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‘Britain’s Fastest Snowboarder’ Jamie Barrow sets the World Indoor Snowboard Speed Record

clock 9th July 2013 | comment0 Comments

UK Snowboarder Jamie Barrow set the world indoor snowboard speed record at the weekend after reaching 69.4km/h at SnowWorld in Landgraaf.

Back in April Jamie broke the British Snowboard Speed Record Record down the Mont Fort Speed Track in Verbier after clocking a huge 151.60km/h.

Jamie chose to attempt this record at SnowWorld as it is the world’s biggest indoor snowdome with a massive 520 meter long slope.

Jamie was overjoyed to have broke another record and afterwards said, “I’m really happy with the result and the opportunity to both train and set another record. This has given me even more confidence to push my limits and hopefully set more speed records in the future.”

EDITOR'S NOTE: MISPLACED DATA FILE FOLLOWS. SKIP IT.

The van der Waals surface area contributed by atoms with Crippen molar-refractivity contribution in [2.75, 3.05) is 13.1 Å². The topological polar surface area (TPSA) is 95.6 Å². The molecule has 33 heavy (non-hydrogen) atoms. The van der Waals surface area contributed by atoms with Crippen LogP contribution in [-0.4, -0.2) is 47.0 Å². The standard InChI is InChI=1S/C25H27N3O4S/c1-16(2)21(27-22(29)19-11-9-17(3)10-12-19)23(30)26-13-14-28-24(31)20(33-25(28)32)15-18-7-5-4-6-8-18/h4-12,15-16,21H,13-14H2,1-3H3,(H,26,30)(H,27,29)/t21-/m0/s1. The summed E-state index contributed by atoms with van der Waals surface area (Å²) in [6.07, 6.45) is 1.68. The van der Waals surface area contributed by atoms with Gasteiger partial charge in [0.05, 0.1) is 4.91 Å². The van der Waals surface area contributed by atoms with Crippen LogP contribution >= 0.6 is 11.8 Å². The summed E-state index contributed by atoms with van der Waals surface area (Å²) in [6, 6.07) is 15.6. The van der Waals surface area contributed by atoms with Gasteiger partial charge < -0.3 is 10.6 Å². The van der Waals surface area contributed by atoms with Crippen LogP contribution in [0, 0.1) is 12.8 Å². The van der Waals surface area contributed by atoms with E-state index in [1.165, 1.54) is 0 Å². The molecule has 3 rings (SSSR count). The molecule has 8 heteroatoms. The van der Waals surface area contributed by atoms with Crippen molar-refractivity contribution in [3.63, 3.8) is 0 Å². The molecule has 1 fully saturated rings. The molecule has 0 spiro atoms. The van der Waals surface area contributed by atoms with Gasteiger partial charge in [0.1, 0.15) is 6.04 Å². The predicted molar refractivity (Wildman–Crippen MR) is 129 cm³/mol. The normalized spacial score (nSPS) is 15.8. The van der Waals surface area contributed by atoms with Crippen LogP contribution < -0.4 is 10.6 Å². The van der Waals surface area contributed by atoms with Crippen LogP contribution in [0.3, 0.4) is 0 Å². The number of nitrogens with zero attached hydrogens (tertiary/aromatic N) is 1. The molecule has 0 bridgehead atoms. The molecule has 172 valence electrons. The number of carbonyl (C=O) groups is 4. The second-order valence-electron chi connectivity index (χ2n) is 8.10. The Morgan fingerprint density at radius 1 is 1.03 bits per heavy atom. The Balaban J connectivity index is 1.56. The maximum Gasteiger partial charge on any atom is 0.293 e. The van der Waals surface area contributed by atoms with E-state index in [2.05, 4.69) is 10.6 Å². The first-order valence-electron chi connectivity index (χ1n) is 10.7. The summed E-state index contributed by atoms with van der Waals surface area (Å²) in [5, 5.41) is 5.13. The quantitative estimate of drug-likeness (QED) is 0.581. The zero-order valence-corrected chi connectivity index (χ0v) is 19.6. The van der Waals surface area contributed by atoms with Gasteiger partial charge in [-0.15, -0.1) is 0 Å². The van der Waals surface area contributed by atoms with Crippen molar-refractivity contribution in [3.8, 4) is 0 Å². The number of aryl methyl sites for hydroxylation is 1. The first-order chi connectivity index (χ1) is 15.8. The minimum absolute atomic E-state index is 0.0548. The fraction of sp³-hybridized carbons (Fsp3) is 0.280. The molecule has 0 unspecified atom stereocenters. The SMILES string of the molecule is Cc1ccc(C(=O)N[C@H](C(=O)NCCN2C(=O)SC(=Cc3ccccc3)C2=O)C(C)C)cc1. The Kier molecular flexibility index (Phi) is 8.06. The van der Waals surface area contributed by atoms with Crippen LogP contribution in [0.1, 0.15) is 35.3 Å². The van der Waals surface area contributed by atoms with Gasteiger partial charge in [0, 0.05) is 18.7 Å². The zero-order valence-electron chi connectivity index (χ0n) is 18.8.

He added, “I hope this record will encourage others to attempt to beat it and go even faster. Without competition the sport wouldn't be where it is at the moment.”



Lindsey Vonn To Take On The Boys

clock 19th October 2012 | comment0 Comments

Female skiing sensation and model, Lindsey Vonn, has written to the FIS requesting permission to compete in the men's downhill in Lake Louise next month. Could this be another Red Bull first?

Lindsey Vonn has dominated Women's downhill skiing for years, both on the mountain and in the press. At 27 she already has 33 World Cup victories to her name, 26 of which are in downhill skiing. If being one of the greatest women skiers on the planet wasn't enough, Vonn's looks have also led her to being a poster girl for both the sports and the US Winter Olympic team.

Photo: © U.S. Ski Team